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SNEC welcomes Asian nursing students!

Q. Hi, Sister Santhi, it’s good to hear that SNEC has a programme for Asian nursing students. How was this programme developed?

A. The Asian Nursing Scholarship was set up in 1994 by Ministry of Health (MOH) to help sponsor about 200 ASEAN students each year to come study nursing diploma or degree in Singapore. Upon completion, these nurses are required to serve their bonds prior to returning to their homeland. But some would hopefully, also stay in Singapore to help supplement our local nursing force.  In 2021, MOH encouraged these students to spend part of their term break at SNEC to have further exposure and training into this subspecialty.

Q. How popular is this programme?

A. Asian Nursing Scholarship programme is popular as Singapore has a reputation of providing world-class patient care. But this is the first time for SNEC to be offered candidates without a waiting list and the students have a good experience at Outpatient Department. In 2021, we had 5 students posted to us for a 2-month period.

Q. What has been the staff response to having these students in their midst?

A. The staff really enjoyed having the students. We have not had the opportunity to host nursing students in the past, so it was quite a new experience. I think nursing students are often an overlooked resource, and they were really helpful during the pandemic as they also helped to increase our manpower reserves.

Q. What sorts of exposure did they get?

A. They helped to take care of our patients in our triage area, emergency department, clinics and operating rooms. The students learnt how to check visual acuity, measure eye pressure, interpret eye medical charts, understand treatment plans, and handle patients in clinic and theatre. You know we have 10 subspecialties in ophthalmology and a large array of instruments and test which we use to test visual function and image the eye. While here, the students are embedded into the nursing teams using a buddy system and helped the nursing team while learning about ophthalmology at the same time. I think this hands-on experience is very useful to provide not only the technical but also soft skills like how to work in a team, caring for and communicating with patients and their families.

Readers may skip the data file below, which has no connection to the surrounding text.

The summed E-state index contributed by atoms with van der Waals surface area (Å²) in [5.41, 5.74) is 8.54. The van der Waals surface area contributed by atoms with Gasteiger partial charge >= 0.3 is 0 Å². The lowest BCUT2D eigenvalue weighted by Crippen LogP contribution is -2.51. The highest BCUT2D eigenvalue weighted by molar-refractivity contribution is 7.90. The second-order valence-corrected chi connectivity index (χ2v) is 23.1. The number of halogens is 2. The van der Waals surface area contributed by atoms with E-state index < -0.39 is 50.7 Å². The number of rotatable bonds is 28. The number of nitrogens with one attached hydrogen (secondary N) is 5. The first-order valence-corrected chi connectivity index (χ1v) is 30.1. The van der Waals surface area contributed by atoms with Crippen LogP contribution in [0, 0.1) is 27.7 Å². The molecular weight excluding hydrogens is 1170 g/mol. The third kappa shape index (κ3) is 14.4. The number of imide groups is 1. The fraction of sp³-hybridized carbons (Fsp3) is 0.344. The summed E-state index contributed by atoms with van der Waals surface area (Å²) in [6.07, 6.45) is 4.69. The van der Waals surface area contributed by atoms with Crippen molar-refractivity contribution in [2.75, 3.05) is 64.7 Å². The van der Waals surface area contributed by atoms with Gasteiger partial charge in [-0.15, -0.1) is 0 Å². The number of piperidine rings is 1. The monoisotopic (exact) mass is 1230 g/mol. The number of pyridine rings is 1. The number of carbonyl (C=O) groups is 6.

Q. How did your trainers cope during the process?

A. Training takes time and perseverance on top of the nurses’ current duties. However, I think our nursing buddies rose to the challenge, mentoring them so they could deliver a high standard of service. Of course, the students also did their part, and we encouraged them to take responsibility for their own learning, work with their trainers to improve their knowledge and skills.

Q. What do you hope these students will take away from their 2 months stint at SNEC?

A. As subspecialty medical care gets so specialised, I think it is important that nurses get placed into these subspecialty units with formalised clinical learning environment so that they acquire the necessary competences. Of course, we hope after they have a ‘taste’ of ophthalmic nursing that they will decide to formally apply to our ophthalmic nursing programme. We really need to have a good pipe-line of nurses to help maintain a healthy nursing team and to replace our experienced but ageing workforce (laugh).

Q. Are there plans to continue to develop this programme?

A. The programme was developed to help students stuck in Singapore to spend their break more usefully, and to help supplement the workforce during the pandemic. Unfortunately, we are not sure if this programme will be continued, but we enjoyed the process and stand ready to provide nursing students with such term-break elective attachments as required.

​Contributed by:
Santhi D/O Perumal 
Nurse Clinician
Nursing (Outpatient)
Singapore National Eye Centre (SNEC)
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